GRAND JUNCTION – The state of Colorado doesn’t have the deepest roots in baseball lore. While New York and California have churned out talent for decades, the Centennial State is still much more prominently known for its 300 days of sunshine and affinity for football, the outdoors, and craft beer.

But there have been some standouts from the union’s 38th addition, with minor league franchises dotting its history, to MLB talents like Hall of Famer Goose Gossage and soon-to-be Roy Halladay. Yet, Chase Headley’s 130 home runs is the most for a Colorado-born big leaguer, a decidedly mediocre mark for a place whose altitude makes it synonymous with the longball.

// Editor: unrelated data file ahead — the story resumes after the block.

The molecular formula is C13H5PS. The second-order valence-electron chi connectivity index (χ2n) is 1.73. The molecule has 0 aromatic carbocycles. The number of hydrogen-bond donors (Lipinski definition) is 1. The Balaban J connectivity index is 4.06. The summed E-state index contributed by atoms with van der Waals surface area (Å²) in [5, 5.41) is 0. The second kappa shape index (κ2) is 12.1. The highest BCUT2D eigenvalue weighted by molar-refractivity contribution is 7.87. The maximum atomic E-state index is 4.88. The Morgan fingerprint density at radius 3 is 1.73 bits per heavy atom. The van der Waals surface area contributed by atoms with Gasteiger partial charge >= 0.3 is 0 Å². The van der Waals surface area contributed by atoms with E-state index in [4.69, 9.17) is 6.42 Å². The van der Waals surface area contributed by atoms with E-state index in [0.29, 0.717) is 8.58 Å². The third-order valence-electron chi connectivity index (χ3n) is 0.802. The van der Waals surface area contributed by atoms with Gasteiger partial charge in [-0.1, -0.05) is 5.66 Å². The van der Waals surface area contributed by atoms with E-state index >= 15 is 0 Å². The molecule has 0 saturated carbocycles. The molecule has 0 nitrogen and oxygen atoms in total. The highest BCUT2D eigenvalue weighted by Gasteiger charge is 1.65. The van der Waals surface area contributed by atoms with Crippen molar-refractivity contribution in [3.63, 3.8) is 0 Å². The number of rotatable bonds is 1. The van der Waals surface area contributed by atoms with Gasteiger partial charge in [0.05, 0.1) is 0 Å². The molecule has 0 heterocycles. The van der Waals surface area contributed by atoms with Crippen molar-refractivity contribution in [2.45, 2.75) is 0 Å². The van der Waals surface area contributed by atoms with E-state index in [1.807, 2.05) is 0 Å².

That tide is turning, though, and has been ever since the Rockies gave Colorado an MLB identity. Of the state’s 93 natives to play in the league, 23 debuted after 2000. Today, ace-apparent homegrown talent Kyle Freeland is leading the charge of bringing Coloradans to the forefront of the big-league stage, and David Bote’s overnight sensationalism gives locals a nice anecdote to be proud of.

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Rich is a student at Metro State. Born in Colorado he has long loved baseball at Altitude, growing up in Nederland he didn't understand why Coors Field was built at just ONE mile high. Now Rich is a staff writer for BSN Denver and is the sports editor at The Metropolitan.

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